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A new year ushers in many changes for the Internal Revenue Service, but one massive problem will not go away – backlogs.

While the IRS still must deal with a backlog of mail and a backed-up phone system that leaves taxpayers and practitioners on hold and frequently drops the call, changes are in the works. Among them are a potential new commissioner (Danny Werfel was nominated for the role in November 2022) and an increased budget that will give the IRS billions of dollars to spend, although it has less than two months left to develop a spending plan.

The IRS announced on its website that it has suspended the mailing of automated collection notices, including balance due notices and unfiled tax return notices normally issued when a taxpayer owes additional tax, and the IRS has no record of a taxpayer filing a tax return.

CPAs and taxpayers urged to contact elected officials and push for passage of H.R. 5155

Based on multiple media reports, the U.S. Treasury and IRS are preparing for the worst this filing season.

According to a Jan. 10 Washington Post article, the Treasury warned of enormous challenges this tax filing season that will likely delay refunds.

Treasury Department officials told reporters they predict a “frustrating season” for taxpayers and tax preparers due to delays caused by the pandemic, years of budget cuts to the IRS, and federal stimulus measures that have added to the tax agency’s workload.

A page on the IRS website reminds taxpayers to take the steps now to make the tax filling process easier in 2022.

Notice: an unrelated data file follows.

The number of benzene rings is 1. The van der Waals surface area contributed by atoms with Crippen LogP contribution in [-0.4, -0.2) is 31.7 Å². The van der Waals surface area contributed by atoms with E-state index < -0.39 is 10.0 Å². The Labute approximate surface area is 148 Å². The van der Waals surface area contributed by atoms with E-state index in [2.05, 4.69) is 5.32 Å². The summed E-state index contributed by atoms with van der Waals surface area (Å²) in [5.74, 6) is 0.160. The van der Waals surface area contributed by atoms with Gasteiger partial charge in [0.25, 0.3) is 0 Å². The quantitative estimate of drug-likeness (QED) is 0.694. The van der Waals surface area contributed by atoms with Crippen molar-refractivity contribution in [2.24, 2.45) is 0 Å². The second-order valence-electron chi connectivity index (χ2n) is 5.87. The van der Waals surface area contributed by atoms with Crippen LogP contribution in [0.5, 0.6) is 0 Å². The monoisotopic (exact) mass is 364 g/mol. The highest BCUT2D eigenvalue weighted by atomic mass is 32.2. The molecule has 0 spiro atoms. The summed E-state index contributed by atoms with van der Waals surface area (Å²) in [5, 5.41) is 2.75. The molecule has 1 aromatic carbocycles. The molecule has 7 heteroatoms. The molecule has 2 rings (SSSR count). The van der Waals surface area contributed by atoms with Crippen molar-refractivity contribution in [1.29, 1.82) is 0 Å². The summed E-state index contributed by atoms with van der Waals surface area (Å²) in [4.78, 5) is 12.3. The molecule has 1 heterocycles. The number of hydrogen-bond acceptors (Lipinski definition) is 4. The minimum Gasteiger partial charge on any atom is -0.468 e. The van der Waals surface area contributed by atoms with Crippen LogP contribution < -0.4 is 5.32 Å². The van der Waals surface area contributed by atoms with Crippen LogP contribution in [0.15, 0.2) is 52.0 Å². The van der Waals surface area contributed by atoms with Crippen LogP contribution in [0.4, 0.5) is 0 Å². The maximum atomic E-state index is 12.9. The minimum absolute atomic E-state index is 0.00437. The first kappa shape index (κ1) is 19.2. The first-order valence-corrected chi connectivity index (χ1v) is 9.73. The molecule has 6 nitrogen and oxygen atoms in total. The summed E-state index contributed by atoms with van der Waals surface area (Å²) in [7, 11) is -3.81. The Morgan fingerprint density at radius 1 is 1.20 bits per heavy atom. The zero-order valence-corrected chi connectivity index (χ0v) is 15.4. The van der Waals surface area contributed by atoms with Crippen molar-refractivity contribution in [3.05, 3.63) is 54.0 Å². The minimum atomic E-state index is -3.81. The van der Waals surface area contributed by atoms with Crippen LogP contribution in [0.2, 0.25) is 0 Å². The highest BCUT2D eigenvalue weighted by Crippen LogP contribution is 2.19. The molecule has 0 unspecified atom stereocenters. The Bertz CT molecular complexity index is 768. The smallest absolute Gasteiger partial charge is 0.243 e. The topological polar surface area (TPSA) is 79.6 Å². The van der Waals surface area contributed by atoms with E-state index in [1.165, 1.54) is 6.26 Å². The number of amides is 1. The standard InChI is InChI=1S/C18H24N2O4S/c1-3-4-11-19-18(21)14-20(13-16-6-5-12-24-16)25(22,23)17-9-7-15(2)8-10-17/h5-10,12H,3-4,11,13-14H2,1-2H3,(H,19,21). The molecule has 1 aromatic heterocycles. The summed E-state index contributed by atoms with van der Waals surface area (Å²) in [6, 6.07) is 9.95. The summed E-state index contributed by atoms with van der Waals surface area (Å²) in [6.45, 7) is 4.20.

As we approach the end of 2021, it is important to take a closer look at your tax and financial plans. This year likely brought challenges and disruptions that significantly impacted your personal and financial situation including the continued global pandemic, remote and new hybrid work models, supply chain disruptions and rising inflation.

Now is the time to take a closer look at your current tax strategies to make sure they are still meaningful in today’s world and to take any last-minute steps that could save you tax dollars. While looming tax law changes have not been finalized, many tax planning opportunities still exist! Here are some issues to consider as we approach year-end.

Over the past decade, more people have moved to electronic payments of their monthly bills and expenses.

The days of sitting down and writing checks to pay bills has quickly become a thing of the past. In fact, for many people under the age of 30, they do not know, nor have they ever had a physical checkbook!

In early June, the U.S. Treasury Department released its general explanations of proposed changes to the U.S. tax code.

Please note, the following items have only been proposed. In order to become law, they must pass through both the U.S. House of Representatives and the U.S. Senate.

S.B. 18 will Conform Ohio with Federal Tax Law Changes

Ohio Tax Commissioner Jeff McClain recently announced Ohio is following the federal government and Internal Revenue Service in extending the deadline to file and pay Ohio individual income and school district income taxes for tax year 2020.

The new deadline is May 17, an extension of approximately one month from the original deadline of April 15.

The Treasury Department and Internal Revenue Service announced the federal income tax filing due date for individuals for the 2020 tax year has been pushed to May 17.

The IRS will be providing formal guidance in the coming days. However, individual taxpayers do not need to file any forms or call the IRS to qualify for the new federal tax filing and payment deadline.

The American Institute of Certified Public Accountants recently asked Congress to extend the Paycheck Protection Program’s March 31 application deadline at least 60 days. Additionally, the AICPA also asked the IRS and the Department of the Treasury to extend the April 15 tax filing and payment deadline to June 15.